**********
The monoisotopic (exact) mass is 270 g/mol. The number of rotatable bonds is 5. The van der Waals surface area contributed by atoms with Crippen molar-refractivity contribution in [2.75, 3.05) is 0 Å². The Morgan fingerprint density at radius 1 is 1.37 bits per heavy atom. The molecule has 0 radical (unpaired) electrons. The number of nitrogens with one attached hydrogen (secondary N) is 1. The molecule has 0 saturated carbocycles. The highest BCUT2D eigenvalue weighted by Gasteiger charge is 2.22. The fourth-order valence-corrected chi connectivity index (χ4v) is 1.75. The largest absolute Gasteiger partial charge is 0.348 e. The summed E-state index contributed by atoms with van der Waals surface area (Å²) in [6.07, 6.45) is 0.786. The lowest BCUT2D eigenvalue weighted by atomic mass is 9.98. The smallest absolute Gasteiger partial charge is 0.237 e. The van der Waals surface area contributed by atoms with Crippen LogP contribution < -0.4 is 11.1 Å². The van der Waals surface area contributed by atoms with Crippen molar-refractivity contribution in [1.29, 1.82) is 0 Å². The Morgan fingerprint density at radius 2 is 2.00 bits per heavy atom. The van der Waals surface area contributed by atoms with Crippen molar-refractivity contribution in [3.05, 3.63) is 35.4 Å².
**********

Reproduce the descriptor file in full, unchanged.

The monoisotopic (exact) mass is 270 g/mol. The number of rotatable bonds is 5. The van der Waals surface area contributed by atoms with Crippen molar-refractivity contribution in [2.75, 3.05) is 0 Å². The Morgan fingerprint density at radius 1 is 1.37 bits per heavy atom. The molecule has 0 radical (unpaired) electrons. The number of nitrogens with one attached hydrogen (secondary N) is 1. The molecule has 0 saturated carbocycles. The highest BCUT2D eigenvalue weighted by Gasteiger charge is 2.22. The fourth-order valence-corrected chi connectivity index (χ4v) is 1.75. The largest absolute Gasteiger partial charge is 0.348 e. The summed E-state index contributed by atoms with van der Waals surface area (Å²) in [6.07, 6.45) is 0.786. The lowest BCUT2D eigenvalue weighted by atomic mass is 9.98. The smallest absolute Gasteiger partial charge is 0.237 e. The van der Waals surface area contributed by atoms with Crippen LogP contribution < -0.4 is 11.1 Å². The van der Waals surface area contributed by atoms with Crippen molar-refractivity contribution in [1.29, 1.82) is 0 Å². The Morgan fingerprint density at radius 2 is 2.00 bits per heavy atom. The van der Waals surface area contributed by atoms with Crippen molar-refractivity contribution in [3.05, 3.63) is 35.4 Å².